Namur (Dutch: Namen) — The political capital of Wallonia, Namur is a classy town of around a 100.000 inhabitants, that boasts a tidy, well preserved old center and an impressive citadel at the confluence of the Sambre and Meuse rivers. Similarly to Liège, Namur has a a dramatic setting and impressive natural scenery in its immediate surroundings.
Dinant — A small town with a cathedral and citadel in a stunning natural setting on the Meuse river, Dinant is a popular spot for adventure sports such as canoeing and rock-climbing, that is best visited in winter. Dinant is known as the place where Adolphe Sax invented the saxophone.
Mons(Dutch: Bergen)- Also known as the ´Bruges of Wallonia´, Mons´ historic center is simply stunning!
Tournai(Dutch: Doornik)- The oldest town in Belgium along with Tongeren, Tournai is a pleasent town on the banks of the Escaut (Scheldt) that boast an impressive four-towered cathedral.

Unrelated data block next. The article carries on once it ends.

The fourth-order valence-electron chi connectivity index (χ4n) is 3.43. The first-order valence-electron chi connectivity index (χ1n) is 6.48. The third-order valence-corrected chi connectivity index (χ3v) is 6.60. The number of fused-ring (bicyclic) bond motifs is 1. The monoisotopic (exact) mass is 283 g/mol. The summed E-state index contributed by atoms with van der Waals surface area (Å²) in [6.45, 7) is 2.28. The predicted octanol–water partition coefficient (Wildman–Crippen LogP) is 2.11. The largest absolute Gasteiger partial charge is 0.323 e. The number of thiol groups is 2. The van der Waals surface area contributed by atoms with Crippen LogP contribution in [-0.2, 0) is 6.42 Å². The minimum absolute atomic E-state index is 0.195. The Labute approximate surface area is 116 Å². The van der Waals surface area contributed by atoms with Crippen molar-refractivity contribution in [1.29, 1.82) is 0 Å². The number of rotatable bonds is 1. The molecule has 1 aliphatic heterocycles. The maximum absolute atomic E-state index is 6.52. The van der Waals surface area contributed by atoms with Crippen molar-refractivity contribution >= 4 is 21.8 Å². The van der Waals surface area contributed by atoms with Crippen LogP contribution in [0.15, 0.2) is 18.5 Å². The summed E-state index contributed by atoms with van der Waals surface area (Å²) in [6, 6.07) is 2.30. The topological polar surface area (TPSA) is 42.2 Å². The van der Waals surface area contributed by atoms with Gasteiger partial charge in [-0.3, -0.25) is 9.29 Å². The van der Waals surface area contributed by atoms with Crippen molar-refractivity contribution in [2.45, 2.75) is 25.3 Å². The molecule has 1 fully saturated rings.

Binche- Walled town that is famous for its carnaval.
Spa - The elegant small town in the Ardennes which put the word spa into spa-town.
Verviers (pop: 55,936) -- Overlooked by almost everyone, Liège's little brother to the east was one of the first towns in the world outside Great Britain to be mechanically industrialised in the early 19th century, when British entrepreneur William Cockerill (and his son John) set up shop there in 1799. Verviers -- which is set in the dramatic valley of the Vesdre -- also contains many traces of its pre-mechanical history, which dates make to medieval times. While the town might not be everyone's cup of tea, it will certainly prove fascinating to many others!